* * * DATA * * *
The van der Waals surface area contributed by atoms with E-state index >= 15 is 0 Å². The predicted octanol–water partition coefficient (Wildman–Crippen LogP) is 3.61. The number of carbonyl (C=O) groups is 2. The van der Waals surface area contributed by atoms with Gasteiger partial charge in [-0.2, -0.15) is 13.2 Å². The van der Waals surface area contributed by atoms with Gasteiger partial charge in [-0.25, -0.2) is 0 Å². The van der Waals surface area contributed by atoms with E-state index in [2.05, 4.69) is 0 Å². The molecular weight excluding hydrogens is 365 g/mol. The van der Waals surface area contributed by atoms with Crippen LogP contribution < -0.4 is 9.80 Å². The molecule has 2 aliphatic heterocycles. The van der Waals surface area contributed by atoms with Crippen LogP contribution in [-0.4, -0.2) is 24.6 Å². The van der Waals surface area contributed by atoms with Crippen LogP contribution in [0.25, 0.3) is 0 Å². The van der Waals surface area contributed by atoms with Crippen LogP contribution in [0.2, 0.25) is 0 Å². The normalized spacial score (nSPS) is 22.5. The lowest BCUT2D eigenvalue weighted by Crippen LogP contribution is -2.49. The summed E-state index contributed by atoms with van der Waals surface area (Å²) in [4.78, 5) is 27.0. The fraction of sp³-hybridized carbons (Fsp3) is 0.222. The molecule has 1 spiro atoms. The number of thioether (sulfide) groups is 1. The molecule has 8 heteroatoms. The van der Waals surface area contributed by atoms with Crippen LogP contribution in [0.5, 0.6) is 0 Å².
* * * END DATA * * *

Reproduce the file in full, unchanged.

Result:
The van der Waals surface area contributed by atoms with E-state index >= 15 is 0 Å². The predicted octanol–water partition coefficient (Wildman–Crippen LogP) is 3.61. The number of carbonyl (C=O) groups is 2. The van der Waals surface area contributed by atoms with Gasteiger partial charge in [-0.2, -0.15) is 13.2 Å². The van der Waals surface area contributed by atoms with Gasteiger partial charge in [-0.25, -0.2) is 0 Å². The van der Waals surface area contributed by atoms with E-state index in [2.05, 4.69) is 0 Å². The molecular weight excluding hydrogens is 365 g/mol. The van der Waals surface area contributed by atoms with Crippen LogP contribution < -0.4 is 9.80 Å². The molecule has 2 aliphatic heterocycles. The van der Waals surface area contributed by atoms with Crippen LogP contribution in [-0.4, -0.2) is 24.6 Å². The van der Waals surface area contributed by atoms with Crippen LogP contribution in [0.25, 0.3) is 0 Å². The van der Waals surface area contributed by atoms with Crippen LogP contribution in [0.2, 0.25) is 0 Å². The normalized spacial score (nSPS) is 22.5. The lowest BCUT2D eigenvalue weighted by Crippen LogP contribution is -2.49. The summed E-state index contributed by atoms with van der Waals surface area (Å²) in [4.78, 5) is 27.0. The fraction of sp³-hybridized carbons (Fsp3) is 0.222. The molecule has 1 spiro atoms. The number of thioether (sulfide) groups is 1. The molecule has 8 heteroatoms. The van der Waals surface area contributed by atoms with Crippen LogP contribution in [0.5, 0.6) is 0 Å².